English philosopher Sir Alfred J. Ayer, regarded by some as the world's most formidable atheist, told of a "near-death" experience this year and had the British public wondering, for a while, whether an influential voice for unbelief had been quieted.
Ayer, who will turn 88 in three weeks, known mainly for his "Language, Truth and Logic," first published in 1936, wrote recently that he has weakened "slightly" on the question of an afterlife but not in his conviction that there is no God.Ayer, who had been hospitalized in London for pneumonia, choked on a piece of salmon and was told by his doctor that his heart stopped for about four minutes before he was revived.
In recent years, anecdotal accounts have been published telling of some people who briefly "died" in a hospital and later recalled "seeing" a light at the end of a long tunnel, or variations thereof, before they regained consciousness. While some analysts have taken the similarity of many experiences as clues to the existence of an afterlife, others have called such studies speculative.
In that context, the editor of the London Sunday Telegraph reported in a personal column that "Freddy" (Ayer) had been technically dead in the hospital and was happy to report that there was nothing there. But a brief letter then appeared claiming, to the contrary, that Ayer had had a remarkable experience in those moments.
Ayer then wrote an article, explaining "What I Saw When I Was Dead," for the Sunday Telegraph. National Review, a New York-based conservative magazine of commentary, published it in its Oct. 14 issue. Magazine Editor John O'Sullivan, an acquaintance of Ayer's, commended the article as a "wry" postscript to the experience of a man he described as "perhaps the most famous atheist living today."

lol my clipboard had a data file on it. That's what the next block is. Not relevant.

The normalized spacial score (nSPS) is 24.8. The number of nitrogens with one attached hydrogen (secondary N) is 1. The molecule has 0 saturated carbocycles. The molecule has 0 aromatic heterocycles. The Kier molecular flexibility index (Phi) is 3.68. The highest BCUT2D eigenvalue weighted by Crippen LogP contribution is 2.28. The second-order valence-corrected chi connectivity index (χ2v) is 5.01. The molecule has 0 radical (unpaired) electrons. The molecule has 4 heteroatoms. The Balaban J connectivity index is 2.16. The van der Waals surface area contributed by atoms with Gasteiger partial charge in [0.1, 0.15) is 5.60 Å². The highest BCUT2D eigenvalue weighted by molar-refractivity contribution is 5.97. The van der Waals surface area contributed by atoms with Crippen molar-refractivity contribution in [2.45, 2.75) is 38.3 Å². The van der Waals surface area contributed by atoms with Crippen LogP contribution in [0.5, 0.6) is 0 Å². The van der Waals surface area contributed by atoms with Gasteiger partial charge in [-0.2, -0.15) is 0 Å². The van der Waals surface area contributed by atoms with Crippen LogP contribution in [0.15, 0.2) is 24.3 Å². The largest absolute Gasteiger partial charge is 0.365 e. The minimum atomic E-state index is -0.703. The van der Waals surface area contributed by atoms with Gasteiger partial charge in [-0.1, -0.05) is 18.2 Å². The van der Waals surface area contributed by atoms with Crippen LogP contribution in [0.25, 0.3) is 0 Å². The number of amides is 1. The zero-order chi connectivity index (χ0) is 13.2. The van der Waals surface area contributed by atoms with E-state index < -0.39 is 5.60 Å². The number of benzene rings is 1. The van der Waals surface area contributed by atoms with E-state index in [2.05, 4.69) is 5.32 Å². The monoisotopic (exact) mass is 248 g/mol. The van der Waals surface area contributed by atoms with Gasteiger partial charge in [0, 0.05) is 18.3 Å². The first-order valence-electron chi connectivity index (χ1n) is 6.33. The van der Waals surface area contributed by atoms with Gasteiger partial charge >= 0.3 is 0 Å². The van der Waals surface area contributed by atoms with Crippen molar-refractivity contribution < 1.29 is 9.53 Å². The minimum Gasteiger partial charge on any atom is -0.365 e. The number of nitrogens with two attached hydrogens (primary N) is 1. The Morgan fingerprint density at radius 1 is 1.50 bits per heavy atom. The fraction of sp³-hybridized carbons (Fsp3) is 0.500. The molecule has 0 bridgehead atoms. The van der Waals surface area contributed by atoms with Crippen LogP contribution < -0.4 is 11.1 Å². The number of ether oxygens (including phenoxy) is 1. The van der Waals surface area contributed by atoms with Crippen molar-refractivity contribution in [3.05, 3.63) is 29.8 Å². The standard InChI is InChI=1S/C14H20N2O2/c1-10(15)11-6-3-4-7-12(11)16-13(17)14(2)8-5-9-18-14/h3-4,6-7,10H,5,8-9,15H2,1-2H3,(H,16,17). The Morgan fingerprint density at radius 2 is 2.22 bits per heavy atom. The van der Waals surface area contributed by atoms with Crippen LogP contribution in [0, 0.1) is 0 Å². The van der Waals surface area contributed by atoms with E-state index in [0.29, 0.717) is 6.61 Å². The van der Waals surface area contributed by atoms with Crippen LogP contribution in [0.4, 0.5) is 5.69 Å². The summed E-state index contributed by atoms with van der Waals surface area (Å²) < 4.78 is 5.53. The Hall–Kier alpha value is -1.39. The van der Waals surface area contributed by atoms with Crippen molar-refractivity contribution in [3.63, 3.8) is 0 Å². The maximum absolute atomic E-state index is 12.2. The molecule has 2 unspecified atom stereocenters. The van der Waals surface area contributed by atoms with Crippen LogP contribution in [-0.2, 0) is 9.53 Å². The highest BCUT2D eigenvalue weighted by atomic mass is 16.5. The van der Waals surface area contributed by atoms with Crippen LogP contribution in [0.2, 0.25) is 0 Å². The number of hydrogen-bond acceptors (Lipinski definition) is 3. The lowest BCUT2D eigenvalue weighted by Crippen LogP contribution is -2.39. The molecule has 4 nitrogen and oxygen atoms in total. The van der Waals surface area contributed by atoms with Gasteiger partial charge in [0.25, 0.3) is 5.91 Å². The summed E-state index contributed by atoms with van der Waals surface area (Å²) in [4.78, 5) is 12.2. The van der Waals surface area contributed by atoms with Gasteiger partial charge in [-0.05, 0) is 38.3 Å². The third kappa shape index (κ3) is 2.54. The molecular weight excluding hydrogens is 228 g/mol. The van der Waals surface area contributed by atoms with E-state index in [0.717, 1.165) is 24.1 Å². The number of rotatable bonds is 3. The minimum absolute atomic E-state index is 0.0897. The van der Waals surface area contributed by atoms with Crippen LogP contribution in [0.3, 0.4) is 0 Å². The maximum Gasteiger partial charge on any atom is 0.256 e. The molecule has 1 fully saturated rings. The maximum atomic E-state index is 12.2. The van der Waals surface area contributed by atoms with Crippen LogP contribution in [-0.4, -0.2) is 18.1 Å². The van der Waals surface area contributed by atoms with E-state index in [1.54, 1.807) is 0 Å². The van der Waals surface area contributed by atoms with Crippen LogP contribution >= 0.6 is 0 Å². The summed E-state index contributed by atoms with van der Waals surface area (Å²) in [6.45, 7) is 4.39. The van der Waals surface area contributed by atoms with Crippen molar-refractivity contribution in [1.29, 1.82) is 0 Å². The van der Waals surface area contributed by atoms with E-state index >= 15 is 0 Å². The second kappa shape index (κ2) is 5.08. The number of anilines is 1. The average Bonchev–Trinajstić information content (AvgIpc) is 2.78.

The philosopher wrote, "The only memory that I have of an experience, closely encompassing my death, is very vivid. I was confronted by a red light, exceedingly bright, and also very painful even when I turned away from it. I was aware that this light was responsible for the government of the universe. Among its ministers were two creatures who had been put in charge of space."
Charged with seeing that space was kept in working order, the ministers had failed to do their work properly and space was like a "badly fitting jigsaw puzzle," he wrote.
In what sounds like a nightmare on the cosmic level, Ayer said he recalled feeling that he needed to put aright the suddenly chaotic laws of nature and simultaneously extinguish the painful red light that seemed to be "signaling that space was awry." Remembering that Einstein's general theory of relativity treats space and time as a whole, "I thought I could cure space by operating upon time."
Trying to make contact again with the ministers, Ayer said, "I then hit upon the expedient of walking up and down, waving my watch, in the hope of drawing their attention not to my watch itself but to the time which it measured. This elicited no response. I became more and more desperate, until the experience suddenly came to an end."
His "experience" could have been a delusion, Ayer said, but he knew of one woman who had had a heart arrest and had told her daughter that all she remembered was that she must stay close to the red light.